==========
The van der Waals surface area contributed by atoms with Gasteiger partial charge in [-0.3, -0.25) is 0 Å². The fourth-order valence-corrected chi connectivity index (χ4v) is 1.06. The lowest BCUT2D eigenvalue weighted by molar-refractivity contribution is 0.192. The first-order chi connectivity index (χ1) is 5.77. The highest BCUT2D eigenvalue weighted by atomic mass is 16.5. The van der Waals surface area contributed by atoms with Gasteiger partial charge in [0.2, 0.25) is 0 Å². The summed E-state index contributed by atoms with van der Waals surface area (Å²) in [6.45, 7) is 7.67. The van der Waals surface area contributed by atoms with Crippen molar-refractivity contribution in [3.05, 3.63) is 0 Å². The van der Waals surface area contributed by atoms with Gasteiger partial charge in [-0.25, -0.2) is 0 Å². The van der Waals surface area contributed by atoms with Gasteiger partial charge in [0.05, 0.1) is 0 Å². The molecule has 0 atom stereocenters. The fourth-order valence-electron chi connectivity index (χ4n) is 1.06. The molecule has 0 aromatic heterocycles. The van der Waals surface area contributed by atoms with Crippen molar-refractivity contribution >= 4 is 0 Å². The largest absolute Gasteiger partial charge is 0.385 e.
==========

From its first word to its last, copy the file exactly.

The van der Waals surface area contributed by atoms with Gasteiger partial charge in [-0.3, -0.25) is 0 Å². The fourth-order valence-corrected chi connectivity index (χ4v) is 1.06. The lowest BCUT2D eigenvalue weighted by molar-refractivity contribution is 0.192. The first-order chi connectivity index (χ1) is 5.77. The highest BCUT2D eigenvalue weighted by atomic mass is 16.5. The van der Waals surface area contributed by atoms with Gasteiger partial charge in [0.2, 0.25) is 0 Å². The summed E-state index contributed by atoms with van der Waals surface area (Å²) in [6.45, 7) is 7.67. The van der Waals surface area contributed by atoms with Crippen molar-refractivity contribution in [3.05, 3.63) is 0 Å². The van der Waals surface area contributed by atoms with Gasteiger partial charge in [-0.25, -0.2) is 0 Å². The van der Waals surface area contributed by atoms with Gasteiger partial charge in [0.05, 0.1) is 0 Å². The molecule has 0 atom stereocenters. The fourth-order valence-electron chi connectivity index (χ4n) is 1.06. The molecule has 0 aromatic heterocycles. The van der Waals surface area contributed by atoms with Crippen molar-refractivity contribution >= 4 is 0 Å². The largest absolute Gasteiger partial charge is 0.385 e.